In FIG. 10, the same parts or constituents as those in the preceding embodiments are denoted by the same reference numerals as those appearing in FIG. 5 and detailed description thereof being omitted.
A description will be made hereinunder as to the software of the microcomputer 78A and the software of the file controller 41, with specific reference to FIGS. 11 and 12.
FIG. 11 shows a flow chart. FIG. 12A shows the data recorded in the floppy disk 38, i.e., the first retrieval data (keywords), second retrieval data (Vol. No., document No. and address of the leading frame) and related data, while FIG. 12B shows the first retrieval data (keywords), third retrieval data (disk No., document No., address of document in optical disk) and related data all of which are stored in the optical disk 54 and the floppy disk 55. In FIG. 12A and 12B, the keywords as the retrieval data are illustrated in a simplified form for the purpose of easiness of understanding.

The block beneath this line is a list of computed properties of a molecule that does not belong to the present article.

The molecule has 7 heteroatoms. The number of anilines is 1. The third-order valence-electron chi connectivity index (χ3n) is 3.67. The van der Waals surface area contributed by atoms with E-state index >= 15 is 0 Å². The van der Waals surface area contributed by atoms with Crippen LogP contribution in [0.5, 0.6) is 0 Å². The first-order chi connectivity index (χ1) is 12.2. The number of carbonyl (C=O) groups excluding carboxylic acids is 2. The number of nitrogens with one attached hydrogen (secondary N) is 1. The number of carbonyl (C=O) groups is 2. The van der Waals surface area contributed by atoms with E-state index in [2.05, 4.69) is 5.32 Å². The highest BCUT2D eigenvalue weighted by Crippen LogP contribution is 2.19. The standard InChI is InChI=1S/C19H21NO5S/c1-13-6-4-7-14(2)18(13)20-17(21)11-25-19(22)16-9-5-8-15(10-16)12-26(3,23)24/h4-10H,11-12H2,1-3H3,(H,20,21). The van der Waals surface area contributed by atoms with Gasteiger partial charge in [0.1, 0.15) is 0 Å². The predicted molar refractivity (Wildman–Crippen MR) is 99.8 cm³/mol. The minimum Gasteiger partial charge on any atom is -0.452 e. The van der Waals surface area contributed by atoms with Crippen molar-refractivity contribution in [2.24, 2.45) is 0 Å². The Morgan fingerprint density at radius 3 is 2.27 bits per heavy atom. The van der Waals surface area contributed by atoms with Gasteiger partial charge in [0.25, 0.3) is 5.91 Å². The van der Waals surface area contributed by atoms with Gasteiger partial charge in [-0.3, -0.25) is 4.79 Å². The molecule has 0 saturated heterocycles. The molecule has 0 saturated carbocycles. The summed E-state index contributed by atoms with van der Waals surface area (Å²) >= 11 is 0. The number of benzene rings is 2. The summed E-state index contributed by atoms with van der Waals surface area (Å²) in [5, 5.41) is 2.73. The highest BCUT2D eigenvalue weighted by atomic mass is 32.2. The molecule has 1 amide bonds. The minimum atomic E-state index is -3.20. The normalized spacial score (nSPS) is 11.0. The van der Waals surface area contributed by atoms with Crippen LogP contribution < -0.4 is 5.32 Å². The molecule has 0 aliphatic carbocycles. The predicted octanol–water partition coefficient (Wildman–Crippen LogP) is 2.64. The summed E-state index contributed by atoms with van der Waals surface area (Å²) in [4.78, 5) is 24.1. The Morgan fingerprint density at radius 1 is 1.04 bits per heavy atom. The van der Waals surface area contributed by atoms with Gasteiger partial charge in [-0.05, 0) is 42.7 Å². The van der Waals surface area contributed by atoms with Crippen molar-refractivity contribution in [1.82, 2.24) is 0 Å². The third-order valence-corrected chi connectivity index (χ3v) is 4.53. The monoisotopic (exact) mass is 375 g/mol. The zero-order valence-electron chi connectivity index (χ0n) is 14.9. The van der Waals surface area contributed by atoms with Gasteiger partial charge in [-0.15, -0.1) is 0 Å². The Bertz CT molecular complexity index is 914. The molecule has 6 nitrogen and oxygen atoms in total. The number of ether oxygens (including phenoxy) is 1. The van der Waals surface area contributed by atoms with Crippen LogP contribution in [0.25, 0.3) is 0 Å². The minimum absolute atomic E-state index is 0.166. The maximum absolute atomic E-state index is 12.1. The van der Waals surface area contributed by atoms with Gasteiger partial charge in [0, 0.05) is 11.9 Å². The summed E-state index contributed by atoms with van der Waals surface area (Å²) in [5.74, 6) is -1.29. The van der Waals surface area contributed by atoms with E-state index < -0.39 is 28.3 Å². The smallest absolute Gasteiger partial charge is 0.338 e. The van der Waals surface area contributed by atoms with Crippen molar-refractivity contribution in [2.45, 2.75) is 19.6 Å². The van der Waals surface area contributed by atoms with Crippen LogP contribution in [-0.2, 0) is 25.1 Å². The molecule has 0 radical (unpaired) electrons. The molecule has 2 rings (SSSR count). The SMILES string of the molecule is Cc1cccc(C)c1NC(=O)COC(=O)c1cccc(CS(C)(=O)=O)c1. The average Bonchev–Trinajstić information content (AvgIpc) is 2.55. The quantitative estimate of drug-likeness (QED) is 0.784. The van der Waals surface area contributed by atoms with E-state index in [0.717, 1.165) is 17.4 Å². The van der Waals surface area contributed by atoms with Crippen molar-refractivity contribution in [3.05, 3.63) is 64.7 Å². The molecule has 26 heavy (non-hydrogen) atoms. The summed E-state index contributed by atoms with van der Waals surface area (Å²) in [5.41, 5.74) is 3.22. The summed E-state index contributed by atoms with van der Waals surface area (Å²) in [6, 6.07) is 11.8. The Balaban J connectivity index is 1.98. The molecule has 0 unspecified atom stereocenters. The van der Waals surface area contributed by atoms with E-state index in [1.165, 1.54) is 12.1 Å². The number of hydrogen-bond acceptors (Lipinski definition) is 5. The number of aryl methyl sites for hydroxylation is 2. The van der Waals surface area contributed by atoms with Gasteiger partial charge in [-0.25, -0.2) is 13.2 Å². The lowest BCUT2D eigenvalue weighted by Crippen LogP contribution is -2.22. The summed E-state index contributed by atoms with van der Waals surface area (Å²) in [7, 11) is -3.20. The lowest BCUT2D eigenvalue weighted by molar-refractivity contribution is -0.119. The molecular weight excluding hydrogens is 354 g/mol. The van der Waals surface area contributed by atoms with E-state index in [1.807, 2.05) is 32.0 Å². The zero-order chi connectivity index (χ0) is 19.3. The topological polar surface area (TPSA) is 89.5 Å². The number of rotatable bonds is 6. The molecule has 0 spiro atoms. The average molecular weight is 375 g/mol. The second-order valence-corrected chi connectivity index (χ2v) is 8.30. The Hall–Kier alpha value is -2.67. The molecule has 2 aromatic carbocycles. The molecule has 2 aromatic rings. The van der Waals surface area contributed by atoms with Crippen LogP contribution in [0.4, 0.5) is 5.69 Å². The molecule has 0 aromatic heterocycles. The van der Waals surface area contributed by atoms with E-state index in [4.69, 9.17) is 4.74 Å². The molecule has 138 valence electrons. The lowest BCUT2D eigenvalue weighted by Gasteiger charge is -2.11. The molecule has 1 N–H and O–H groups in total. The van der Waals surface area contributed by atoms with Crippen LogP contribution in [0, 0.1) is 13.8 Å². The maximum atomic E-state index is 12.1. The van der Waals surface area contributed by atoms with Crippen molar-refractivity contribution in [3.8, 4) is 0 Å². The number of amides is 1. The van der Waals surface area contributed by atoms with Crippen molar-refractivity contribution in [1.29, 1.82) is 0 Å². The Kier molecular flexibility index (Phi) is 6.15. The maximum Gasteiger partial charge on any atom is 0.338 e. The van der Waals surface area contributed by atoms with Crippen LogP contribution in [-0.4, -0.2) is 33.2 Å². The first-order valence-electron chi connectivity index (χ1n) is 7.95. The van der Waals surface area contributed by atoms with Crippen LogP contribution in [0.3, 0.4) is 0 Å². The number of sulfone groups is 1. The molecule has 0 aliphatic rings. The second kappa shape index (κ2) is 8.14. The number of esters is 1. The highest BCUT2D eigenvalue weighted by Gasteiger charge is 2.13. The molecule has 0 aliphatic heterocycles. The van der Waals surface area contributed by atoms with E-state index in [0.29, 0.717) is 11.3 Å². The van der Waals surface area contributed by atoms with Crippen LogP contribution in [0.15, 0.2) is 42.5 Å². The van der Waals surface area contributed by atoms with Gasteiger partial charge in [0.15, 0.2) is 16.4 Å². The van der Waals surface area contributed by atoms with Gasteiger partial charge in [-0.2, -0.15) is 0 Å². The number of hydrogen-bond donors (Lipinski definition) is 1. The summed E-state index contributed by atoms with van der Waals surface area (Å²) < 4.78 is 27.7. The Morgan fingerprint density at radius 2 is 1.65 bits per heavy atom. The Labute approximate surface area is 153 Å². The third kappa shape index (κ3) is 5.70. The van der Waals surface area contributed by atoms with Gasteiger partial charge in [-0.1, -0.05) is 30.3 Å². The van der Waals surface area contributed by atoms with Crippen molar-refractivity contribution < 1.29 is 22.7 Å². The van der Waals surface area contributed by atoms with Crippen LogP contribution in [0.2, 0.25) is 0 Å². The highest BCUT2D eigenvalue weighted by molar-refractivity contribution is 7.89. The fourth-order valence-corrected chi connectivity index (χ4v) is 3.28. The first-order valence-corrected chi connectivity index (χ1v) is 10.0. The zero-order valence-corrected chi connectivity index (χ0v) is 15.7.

In Step 400, the operator operates the keyboard 58 so as to input the keyword of the document which is to be converted from the microfilm file to the optical disk file. For the purpose of simplification of explanation, the keyword is represented by "A" hereinunder. The process proceeds to Steps 402 and 404 unless a key operation of finishing the processing is executed in Step 400. As a result, the keyword A and a keyword retrieval command are delivered to the microfilm scanner 40. In response to the delivery of these signals, the microfilm scanner 40 picks up documents which include the keyword A from the floppy disk 38. In the example shown in FIG. 12A, three documents: namely, PA, QA and RA are picked up. In Step 406, the picked up first retrieval data, second retrieval data and the related data, as well as display command, are delivered from the microcomputer 78A to the file controller 41. In accordance with these inputs, the CRT display 56 displays the picked up data so that the operator can confirm the displayed data and select the document to be file-converted through a key operation. It is assumed here that all the displayed documents PA, QA and RA are selected by the operator. The file controller 41 then delivers to the microfil scanner 40 the second retrieval data of the selected documents and retrieval command. Among the selected documents, the document PA is first sent to Step 410 for digital conversion. The CPU 86A then compares the Vol. No. "03" constituting the first data of the second retrieval data with the Vol. No. of the cassette film 15K loaded on the microfilm scanner 40. If both are not equal to each other, the process proceeds to Step 412 in which the cassette film 15K on the microfilm scanner 40 is returned to the auto-stocker 27 and gives instructions to the auto-stocker to furnish a cassette film while appointing the cassette film No. as No. 3. In response to the instructions, the auto-stocker 12 furnishes the cassette film of Vol. No. 3 and loads it on the microfilm scanner 14.